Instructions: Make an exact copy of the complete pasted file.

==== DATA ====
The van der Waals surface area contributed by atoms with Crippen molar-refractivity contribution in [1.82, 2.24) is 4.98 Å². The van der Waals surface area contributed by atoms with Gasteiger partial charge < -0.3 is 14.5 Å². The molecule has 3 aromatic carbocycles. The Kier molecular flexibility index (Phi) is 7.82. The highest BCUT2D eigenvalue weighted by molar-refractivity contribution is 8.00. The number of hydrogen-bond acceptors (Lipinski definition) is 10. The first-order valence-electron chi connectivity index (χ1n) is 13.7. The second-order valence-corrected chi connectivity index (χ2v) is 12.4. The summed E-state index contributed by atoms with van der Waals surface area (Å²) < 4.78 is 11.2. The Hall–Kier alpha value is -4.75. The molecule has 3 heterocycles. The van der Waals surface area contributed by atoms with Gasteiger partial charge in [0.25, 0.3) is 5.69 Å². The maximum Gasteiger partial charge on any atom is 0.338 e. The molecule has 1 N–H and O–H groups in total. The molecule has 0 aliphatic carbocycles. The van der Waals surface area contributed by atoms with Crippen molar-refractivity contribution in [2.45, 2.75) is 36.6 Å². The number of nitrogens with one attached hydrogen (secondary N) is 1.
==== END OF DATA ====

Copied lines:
The van der Waals surface area contributed by atoms with Crippen molar-refractivity contribution in [1.82, 2.24) is 4.98 Å². The van der Waals surface area contributed by atoms with Gasteiger partial charge < -0.3 is 14.5 Å². The molecule has 3 aromatic carbocycles. The Kier molecular flexibility index (Phi) is 7.82. The highest BCUT2D eigenvalue weighted by molar-refractivity contribution is 8.00. The number of hydrogen-bond acceptors (Lipinski definition) is 10. The first-order valence-electron chi connectivity index (χ1n) is 13.7. The second-order valence-corrected chi connectivity index (χ2v) is 12.4. The summed E-state index contributed by atoms with van der Waals surface area (Å²) < 4.78 is 11.2. The Hall–Kier alpha value is -4.75. The molecule has 3 heterocycles. The van der Waals surface area contributed by atoms with Gasteiger partial charge in [0.25, 0.3) is 5.69 Å². The maximum Gasteiger partial charge on any atom is 0.338 e. The molecule has 1 N–H and O–H groups in total. The molecule has 0 aliphatic carbocycles. The van der Waals surface area contributed by atoms with Crippen molar-refractivity contribution in [2.45, 2.75) is 36.6 Å². The number of nitrogens with one attached hydrogen (secondary N) is 1.